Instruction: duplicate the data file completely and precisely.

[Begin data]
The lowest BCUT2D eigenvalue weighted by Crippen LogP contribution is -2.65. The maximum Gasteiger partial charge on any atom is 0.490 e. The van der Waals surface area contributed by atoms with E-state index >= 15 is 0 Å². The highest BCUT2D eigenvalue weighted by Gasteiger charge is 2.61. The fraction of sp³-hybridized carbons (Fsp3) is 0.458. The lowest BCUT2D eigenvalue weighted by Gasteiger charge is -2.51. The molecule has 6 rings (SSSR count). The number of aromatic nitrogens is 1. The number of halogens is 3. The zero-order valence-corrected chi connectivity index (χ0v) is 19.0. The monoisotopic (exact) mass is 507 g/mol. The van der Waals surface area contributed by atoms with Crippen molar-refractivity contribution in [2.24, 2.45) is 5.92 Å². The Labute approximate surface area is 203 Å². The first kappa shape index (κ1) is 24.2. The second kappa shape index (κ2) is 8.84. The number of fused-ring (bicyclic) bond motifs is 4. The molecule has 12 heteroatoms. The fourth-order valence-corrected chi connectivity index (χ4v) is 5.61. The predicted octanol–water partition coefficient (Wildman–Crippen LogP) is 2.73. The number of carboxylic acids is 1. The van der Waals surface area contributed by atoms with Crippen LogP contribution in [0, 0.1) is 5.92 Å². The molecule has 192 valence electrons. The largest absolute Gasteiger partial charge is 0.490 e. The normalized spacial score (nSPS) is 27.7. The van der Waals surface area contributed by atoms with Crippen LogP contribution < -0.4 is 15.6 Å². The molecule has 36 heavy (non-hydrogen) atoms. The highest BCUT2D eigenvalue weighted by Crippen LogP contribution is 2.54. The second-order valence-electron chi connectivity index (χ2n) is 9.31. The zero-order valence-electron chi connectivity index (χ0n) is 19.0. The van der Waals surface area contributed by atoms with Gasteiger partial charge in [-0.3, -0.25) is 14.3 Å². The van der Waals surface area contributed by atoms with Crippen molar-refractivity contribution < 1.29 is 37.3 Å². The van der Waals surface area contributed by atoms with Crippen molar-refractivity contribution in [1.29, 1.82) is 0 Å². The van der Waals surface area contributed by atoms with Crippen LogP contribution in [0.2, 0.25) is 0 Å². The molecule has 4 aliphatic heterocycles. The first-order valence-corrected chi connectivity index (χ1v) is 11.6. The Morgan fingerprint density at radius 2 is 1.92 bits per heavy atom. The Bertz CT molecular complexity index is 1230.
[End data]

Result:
The lowest BCUT2D eigenvalue weighted by Crippen LogP contribution is -2.65. The maximum Gasteiger partial charge on any atom is 0.490 e. The van der Waals surface area contributed by atoms with E-state index >= 15 is 0 Å². The highest BCUT2D eigenvalue weighted by Gasteiger charge is 2.61. The fraction of sp³-hybridized carbons (Fsp3) is 0.458. The lowest BCUT2D eigenvalue weighted by Gasteiger charge is -2.51. The molecule has 6 rings (SSSR count). The number of aromatic nitrogens is 1. The number of halogens is 3. The zero-order valence-corrected chi connectivity index (χ0v) is 19.0. The monoisotopic (exact) mass is 507 g/mol. The van der Waals surface area contributed by atoms with Crippen molar-refractivity contribution in [2.24, 2.45) is 5.92 Å². The Labute approximate surface area is 203 Å². The first kappa shape index (κ1) is 24.2. The second kappa shape index (κ2) is 8.84. The number of fused-ring (bicyclic) bond motifs is 4. The molecule has 12 heteroatoms. The fourth-order valence-corrected chi connectivity index (χ4v) is 5.61. The predicted octanol–water partition coefficient (Wildman–Crippen LogP) is 2.73. The number of carboxylic acids is 1. The van der Waals surface area contributed by atoms with Crippen LogP contribution in [0, 0.1) is 5.92 Å². The molecule has 192 valence electrons. The largest absolute Gasteiger partial charge is 0.490 e. The normalized spacial score (nSPS) is 27.7. The van der Waals surface area contributed by atoms with Crippen LogP contribution < -0.4 is 15.6 Å². The molecule has 36 heavy (non-hydrogen) atoms. The highest BCUT2D eigenvalue weighted by Crippen LogP contribution is 2.54. The second-order valence-electron chi connectivity index (χ2n) is 9.31. The zero-order valence-electron chi connectivity index (χ0n) is 19.0. The van der Waals surface area contributed by atoms with Gasteiger partial charge in [-0.3, -0.25) is 14.3 Å². The van der Waals surface area contributed by atoms with Crippen molar-refractivity contribution < 1.29 is 37.3 Å². The van der Waals surface area contributed by atoms with Crippen molar-refractivity contribution in [1.29, 1.82) is 0 Å². The van der Waals surface area contributed by atoms with Crippen LogP contribution in [0.2, 0.25) is 0 Å². The molecule has 4 aliphatic heterocycles. The first-order valence-corrected chi connectivity index (χ1v) is 11.6. The Morgan fingerprint density at radius 2 is 1.92 bits per heavy atom. The Bertz CT molecular complexity index is 1230.